Glaciers, Deserts, Mountains - Latin America 2007 travel blog

The boat trip at the glacier

The scale of the glacier

Amazing blue ice

Mountain scenery

Moody scene

Rosy cheeked Catherine - cold actually!

Ice sculpture

Stunning

Different perspective

More mountain views

Holes in the ice

Good view of the Argentian flag

Side profile of the glacier

Another glacier view

After-shock of ice breaking away

The ripple effect

Simply breathtaking


Wow! Yes, what an amazing day. Better than we might have expected. We set off later than initially planned, in the hope that the other people who should have been on the trip could have made it, but alas no. So that meant it was just the driver (Gabby), the guide (Mercedes), Catherine and me.

As we drove by Lago Argentina (which allowed us to see where we'd gone wrong the day before!) we saw people ice-skating, with a place to hire skates from and everything. Fantastic, I thought. What a brilliant place to learn how to ice-skate. But sense took hold of me at a later stage as it dawned on me that if I couldn't even skate on a commercial rink, I certainly wouldn't be able to do it on a rough-and-ready lake; and something told me that Catherine wouldn't fancy waiting for me in El Calafate's A&E department, unless one of the hunks from the ER TV series had suddenly transferred there!

As we approached Perito Moreno Mercedes gave us some facts and figures about the lake, a bit of a geological understanding of how glaciers form, an explanation of how close we were to the Chilean border, etc. 6 kilometres away from our destination, we turned the corner only to see our first view. Pretty impressive even from there. It was clearly much bigger than the glacier we'd visited in the Canadian Rockies, We twisted and wended our way to Perito Moreno, then got out. Due to the change in timings, Mercedes arranged for us to go straight on to a boat trip to get close to the glacier. We were all togged up in our thermal long johns and various other layers of clothing, but even with that we were a bit chilled when the boat was heading out across the lake.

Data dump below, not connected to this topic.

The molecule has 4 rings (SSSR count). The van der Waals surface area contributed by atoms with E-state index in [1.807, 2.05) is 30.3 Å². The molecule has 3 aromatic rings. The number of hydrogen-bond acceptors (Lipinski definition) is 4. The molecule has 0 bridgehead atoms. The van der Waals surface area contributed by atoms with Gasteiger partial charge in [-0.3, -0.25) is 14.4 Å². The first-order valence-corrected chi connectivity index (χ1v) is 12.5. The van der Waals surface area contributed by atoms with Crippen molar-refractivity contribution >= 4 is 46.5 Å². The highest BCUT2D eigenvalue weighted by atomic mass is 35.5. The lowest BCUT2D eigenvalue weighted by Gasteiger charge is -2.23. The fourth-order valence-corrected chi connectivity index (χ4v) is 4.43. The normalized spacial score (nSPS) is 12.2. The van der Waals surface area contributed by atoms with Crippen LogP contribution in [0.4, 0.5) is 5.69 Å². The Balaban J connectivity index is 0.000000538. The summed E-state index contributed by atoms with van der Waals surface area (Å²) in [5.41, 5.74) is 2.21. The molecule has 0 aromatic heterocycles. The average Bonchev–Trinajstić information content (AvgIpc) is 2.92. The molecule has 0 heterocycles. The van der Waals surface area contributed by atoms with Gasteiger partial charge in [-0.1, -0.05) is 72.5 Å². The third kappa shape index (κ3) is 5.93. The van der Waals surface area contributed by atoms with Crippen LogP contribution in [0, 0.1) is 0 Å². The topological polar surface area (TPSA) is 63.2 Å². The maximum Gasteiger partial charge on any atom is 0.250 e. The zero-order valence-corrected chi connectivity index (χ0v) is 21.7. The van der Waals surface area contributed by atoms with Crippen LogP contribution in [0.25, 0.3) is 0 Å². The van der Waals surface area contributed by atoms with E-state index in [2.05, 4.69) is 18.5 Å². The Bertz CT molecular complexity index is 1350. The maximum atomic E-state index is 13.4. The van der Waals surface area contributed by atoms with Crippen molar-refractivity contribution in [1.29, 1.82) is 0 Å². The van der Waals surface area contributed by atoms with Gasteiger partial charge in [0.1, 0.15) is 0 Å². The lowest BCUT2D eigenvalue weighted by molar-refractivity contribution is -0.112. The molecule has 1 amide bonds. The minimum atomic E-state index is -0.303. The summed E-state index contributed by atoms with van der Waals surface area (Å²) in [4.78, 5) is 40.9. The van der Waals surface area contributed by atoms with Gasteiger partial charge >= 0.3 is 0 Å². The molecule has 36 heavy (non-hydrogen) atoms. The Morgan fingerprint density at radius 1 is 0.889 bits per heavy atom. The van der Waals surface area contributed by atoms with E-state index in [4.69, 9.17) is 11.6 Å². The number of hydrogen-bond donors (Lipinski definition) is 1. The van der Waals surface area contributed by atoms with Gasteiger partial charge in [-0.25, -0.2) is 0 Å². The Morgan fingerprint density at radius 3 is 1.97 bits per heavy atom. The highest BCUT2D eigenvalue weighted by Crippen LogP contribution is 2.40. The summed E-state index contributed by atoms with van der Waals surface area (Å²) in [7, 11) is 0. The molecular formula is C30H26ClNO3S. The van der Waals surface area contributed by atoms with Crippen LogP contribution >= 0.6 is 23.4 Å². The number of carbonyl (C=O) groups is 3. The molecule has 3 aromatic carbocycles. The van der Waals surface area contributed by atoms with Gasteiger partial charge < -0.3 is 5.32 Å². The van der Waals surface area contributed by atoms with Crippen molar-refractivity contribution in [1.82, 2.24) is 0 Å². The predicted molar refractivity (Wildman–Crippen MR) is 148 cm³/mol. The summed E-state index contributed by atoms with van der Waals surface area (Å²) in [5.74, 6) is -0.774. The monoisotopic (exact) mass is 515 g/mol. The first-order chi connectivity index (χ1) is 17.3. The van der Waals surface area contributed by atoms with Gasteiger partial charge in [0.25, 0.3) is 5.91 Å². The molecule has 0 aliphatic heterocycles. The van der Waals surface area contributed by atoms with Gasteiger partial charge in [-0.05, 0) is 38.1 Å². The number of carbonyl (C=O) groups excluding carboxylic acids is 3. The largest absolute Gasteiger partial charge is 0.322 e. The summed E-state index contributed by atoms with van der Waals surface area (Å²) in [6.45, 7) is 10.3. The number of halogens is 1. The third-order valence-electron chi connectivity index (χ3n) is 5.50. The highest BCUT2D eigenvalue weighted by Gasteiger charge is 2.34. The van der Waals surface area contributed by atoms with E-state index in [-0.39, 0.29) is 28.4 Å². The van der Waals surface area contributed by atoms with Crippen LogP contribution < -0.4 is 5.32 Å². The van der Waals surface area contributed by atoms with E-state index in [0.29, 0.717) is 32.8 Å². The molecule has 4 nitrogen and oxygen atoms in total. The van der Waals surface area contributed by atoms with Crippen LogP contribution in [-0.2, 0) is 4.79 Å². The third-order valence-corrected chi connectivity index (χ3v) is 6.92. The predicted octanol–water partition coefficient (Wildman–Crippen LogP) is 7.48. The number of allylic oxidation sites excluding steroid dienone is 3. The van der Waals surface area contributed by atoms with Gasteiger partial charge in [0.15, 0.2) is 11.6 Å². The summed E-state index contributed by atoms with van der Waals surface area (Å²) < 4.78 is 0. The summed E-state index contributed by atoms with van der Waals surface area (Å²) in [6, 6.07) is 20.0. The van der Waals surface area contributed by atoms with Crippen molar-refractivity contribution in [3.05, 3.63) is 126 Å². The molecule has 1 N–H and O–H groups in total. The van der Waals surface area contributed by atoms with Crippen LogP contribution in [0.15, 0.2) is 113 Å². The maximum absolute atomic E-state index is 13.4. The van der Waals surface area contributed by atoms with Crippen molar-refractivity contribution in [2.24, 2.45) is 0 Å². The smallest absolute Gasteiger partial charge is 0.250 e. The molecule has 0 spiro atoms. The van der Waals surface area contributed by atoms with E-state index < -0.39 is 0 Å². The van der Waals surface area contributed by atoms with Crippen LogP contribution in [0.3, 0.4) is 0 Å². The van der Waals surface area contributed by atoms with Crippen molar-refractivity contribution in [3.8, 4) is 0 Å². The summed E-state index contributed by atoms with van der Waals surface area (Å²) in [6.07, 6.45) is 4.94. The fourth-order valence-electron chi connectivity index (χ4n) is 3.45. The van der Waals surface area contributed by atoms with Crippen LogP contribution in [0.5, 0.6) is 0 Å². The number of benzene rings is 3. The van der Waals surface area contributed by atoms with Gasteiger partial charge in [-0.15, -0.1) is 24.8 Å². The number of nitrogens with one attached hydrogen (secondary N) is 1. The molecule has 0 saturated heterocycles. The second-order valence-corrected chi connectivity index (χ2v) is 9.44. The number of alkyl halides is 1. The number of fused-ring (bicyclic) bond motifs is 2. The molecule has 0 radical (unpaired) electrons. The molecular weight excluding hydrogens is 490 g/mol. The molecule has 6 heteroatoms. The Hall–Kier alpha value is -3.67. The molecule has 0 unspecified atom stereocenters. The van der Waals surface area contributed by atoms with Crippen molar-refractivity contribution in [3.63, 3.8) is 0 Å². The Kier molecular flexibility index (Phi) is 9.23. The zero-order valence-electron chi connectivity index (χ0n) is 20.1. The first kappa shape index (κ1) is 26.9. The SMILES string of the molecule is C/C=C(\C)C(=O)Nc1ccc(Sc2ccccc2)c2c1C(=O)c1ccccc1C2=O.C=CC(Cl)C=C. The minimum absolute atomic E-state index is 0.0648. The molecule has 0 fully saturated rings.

Although it might be a bit of a cliché, today and the following day's boat trip would be difficult to describe here. Naturally, we've taken loads of photo's, but one aspect of this glacier we found fascinating was the range of sounds - the running water (streams or rivers) and the cracking of ice within the glacier itself, and the breaking off of great lumps of ice and their crashing into the lake. We saw a few of those, some big chunks, but a lot were unfortunately out of view and we found it all but impossible to capture these on camera. Catherine managed to snap a few post-fall pictures which hopefully we'll get uploaded soon.

After the boat trip, we went for a walk along the side of the glacier, which allowed us to see from above the depth as well as the height of the ice. We could both have easily stayed there for at least another hour, waiting for that elusive moment of some massive great chunk of ice slipping off and creating some monumental wave. (Incidentally, when the ice cracks, it can cause lumps to snap off and zoom off into the air. Over the past 30 years some 32 people have been killed in this way - i.e. being that step too close.)

At the end of the day, what could we do but go back and take a dip into the pool, have a sauna and lie back in the Jacuzzi. Well, someone has to do it. This was followed by a meal in La Posta restaurant again. This time, serenaded by the Rolling Stones in concert - presumably a DVD of the band playing live sometime last year. This was followed by Eric Clapton live in Japan. Again, odd choices for a restaurant to be playing, but none of their diners seemed to mind. Except us!



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